Reflecting on the future of the media, entertainment, telecom and social media, Information and Broadcasting Minister Manish Tewari has urged the stakeholders to find the right balance, the ‘golden mean’, between freedom of speech and the restrictions imposed on it within the constitutional framework.
While clarifying that he personally believed that any regulation from outside was ‘anathema to a free press’, he said demands for such a framework could grow ‘increasingly in the public space.’ Mr. Tewari was speaking at an ASSOCHAM-INFOCOM conference here.
He referred to a September 2012 judgment in which the Supreme Court justified a temporary ban on publication of court proceedings in certain cases. “The court has been extremely careful and nuanced, but those who allege they are subjects of a media trial may use this to take remedies.” In this backdrop, Mr. Tewari appealed the media to engage in “self-regulation, introspection and self-discovery” to find the ‘golden mean.’
The Minister drew a line between ‘responsible and corrosive’ discourse and said the government efforts at digitisation could partially help address the root cause of ‘sensationalism’, which was a flawed revenue model. This was based on ratings determined by a sample size of 8,000 boxes in a country with over 150 million television sets. Calling it a ‘travesty’, Mr. Tewari appealed to the industry ‘to take the lead on audience measurement.’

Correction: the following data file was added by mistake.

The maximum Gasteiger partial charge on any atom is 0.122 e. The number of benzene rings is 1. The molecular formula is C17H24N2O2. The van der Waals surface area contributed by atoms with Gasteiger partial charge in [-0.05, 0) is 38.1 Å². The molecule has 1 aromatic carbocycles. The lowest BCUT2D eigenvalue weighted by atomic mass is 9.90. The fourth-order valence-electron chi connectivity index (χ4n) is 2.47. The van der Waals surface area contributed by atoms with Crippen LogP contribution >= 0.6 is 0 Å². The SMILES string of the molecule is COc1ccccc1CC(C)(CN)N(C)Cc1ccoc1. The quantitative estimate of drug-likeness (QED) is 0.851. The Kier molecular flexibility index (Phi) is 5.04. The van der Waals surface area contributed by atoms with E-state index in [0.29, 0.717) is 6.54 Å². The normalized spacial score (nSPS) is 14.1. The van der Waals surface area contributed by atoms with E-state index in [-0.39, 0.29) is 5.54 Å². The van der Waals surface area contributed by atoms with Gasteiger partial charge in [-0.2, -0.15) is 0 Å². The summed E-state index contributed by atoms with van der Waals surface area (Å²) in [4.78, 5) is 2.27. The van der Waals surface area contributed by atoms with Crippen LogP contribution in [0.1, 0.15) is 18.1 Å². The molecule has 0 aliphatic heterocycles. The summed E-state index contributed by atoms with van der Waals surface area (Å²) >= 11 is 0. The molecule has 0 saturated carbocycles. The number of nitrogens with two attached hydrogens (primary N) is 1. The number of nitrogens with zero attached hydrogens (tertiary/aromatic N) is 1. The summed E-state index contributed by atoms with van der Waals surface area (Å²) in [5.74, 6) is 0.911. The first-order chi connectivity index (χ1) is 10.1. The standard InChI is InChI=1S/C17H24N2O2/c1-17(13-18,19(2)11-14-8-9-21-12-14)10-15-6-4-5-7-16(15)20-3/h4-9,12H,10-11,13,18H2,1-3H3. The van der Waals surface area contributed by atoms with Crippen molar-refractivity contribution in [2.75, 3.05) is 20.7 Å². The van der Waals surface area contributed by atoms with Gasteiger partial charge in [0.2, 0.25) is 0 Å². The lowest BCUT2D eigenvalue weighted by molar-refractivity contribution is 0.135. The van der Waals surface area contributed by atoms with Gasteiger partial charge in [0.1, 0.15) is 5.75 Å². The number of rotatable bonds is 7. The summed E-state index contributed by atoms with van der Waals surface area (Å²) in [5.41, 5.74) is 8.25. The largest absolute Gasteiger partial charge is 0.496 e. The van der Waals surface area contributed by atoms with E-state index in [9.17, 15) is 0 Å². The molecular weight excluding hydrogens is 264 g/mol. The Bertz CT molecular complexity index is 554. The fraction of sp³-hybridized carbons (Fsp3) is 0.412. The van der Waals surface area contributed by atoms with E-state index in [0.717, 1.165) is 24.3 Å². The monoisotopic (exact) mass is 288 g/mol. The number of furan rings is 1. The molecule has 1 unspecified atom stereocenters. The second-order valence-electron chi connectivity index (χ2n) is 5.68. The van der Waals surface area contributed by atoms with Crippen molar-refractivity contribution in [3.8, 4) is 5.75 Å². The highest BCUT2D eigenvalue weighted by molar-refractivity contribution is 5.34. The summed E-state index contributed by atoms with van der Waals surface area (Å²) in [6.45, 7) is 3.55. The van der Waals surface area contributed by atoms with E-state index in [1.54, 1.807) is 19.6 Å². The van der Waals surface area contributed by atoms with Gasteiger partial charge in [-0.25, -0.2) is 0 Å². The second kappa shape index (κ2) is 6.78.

Extending the debate to cinema, the Minister referred to the recent controversy over the screening of Vishwaroopam. “The core issue here is if we are we going to allow State governments to have a veto power on cinematic products cleared by the Central Board of Film Certification.” It led to a realisation that the entire framework of the CBFC needed to be re-examined. A committee set up by the Ministry would look at “reconciling Central and State government powers so that producers are spared the ignominy of knocking on one political door after the other.”
Mr. Tewari, who is credited with energising the government’s foray into the social media space, said the new platform had ‘democratised information space.’ Amid concerns that sections of the government are uneasy with the impact of this democratisation, he clarified, “The government has no desire to regulate, control or in any manner contain the social or new media.”
But he went on to distinguish between the ‘right to privacy and the right to anonymity’. “The abuse of the former is creating an atmosphere which has serious security implications.” Given the convergence among different mediums, there was need to relook the legal architecture.